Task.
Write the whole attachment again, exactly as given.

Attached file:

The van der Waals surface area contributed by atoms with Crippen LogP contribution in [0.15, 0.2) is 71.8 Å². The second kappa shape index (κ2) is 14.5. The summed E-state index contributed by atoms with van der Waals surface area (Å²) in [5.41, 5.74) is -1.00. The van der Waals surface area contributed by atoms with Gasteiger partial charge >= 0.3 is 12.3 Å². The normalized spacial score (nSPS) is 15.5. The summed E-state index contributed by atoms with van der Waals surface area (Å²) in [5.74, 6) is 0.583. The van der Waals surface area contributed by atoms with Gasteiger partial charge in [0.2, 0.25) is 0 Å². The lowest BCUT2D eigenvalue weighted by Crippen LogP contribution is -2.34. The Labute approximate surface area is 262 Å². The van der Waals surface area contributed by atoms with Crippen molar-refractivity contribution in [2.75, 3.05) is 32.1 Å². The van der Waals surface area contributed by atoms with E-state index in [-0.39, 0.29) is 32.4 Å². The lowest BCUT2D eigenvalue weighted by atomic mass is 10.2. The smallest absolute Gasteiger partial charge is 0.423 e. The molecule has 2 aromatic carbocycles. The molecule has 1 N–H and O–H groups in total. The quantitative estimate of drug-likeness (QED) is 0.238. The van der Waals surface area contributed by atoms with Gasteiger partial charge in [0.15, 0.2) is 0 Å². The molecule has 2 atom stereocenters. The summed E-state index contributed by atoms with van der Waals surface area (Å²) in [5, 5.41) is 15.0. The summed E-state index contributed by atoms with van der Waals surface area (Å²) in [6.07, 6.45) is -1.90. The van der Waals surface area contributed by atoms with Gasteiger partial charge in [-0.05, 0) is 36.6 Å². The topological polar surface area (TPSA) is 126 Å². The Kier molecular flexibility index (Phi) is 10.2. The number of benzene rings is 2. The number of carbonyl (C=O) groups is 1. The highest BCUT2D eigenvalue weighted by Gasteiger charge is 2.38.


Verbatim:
The van der Waals surface area contributed by atoms with Crippen LogP contribution in [0.15, 0.2) is 71.8 Å². The second kappa shape index (κ2) is 14.5. The summed E-state index contributed by atoms with van der Waals surface area (Å²) in [5.41, 5.74) is -1.00. The van der Waals surface area contributed by atoms with Gasteiger partial charge >= 0.3 is 12.3 Å². The normalized spacial score (nSPS) is 15.5. The summed E-state index contributed by atoms with van der Waals surface area (Å²) in [5.74, 6) is 0.583. The van der Waals surface area contributed by atoms with Gasteiger partial charge in [0.2, 0.25) is 0 Å². The lowest BCUT2D eigenvalue weighted by Crippen LogP contribution is -2.34. The Labute approximate surface area is 262 Å². The van der Waals surface area contributed by atoms with Crippen molar-refractivity contribution in [2.75, 3.05) is 32.1 Å². The van der Waals surface area contributed by atoms with E-state index in [-0.39, 0.29) is 32.4 Å². The lowest BCUT2D eigenvalue weighted by atomic mass is 10.2. The smallest absolute Gasteiger partial charge is 0.423 e. The molecule has 2 aromatic carbocycles. The molecule has 1 N–H and O–H groups in total. The quantitative estimate of drug-likeness (QED) is 0.238. The van der Waals surface area contributed by atoms with Gasteiger partial charge in [0.15, 0.2) is 0 Å². The molecule has 2 atom stereocenters. The summed E-state index contributed by atoms with van der Waals surface area (Å²) in [5, 5.41) is 15.0. The summed E-state index contributed by atoms with van der Waals surface area (Å²) in [6.07, 6.45) is -1.90. The van der Waals surface area contributed by atoms with Gasteiger partial charge in [-0.05, 0) is 36.6 Å². The topological polar surface area (TPSA) is 126 Å². The Kier molecular flexibility index (Phi) is 10.2. The number of benzene rings is 2. The number of carbonyl (C=O) groups is 1. The highest BCUT2D eigenvalue weighted by Gasteiger charge is 2.38.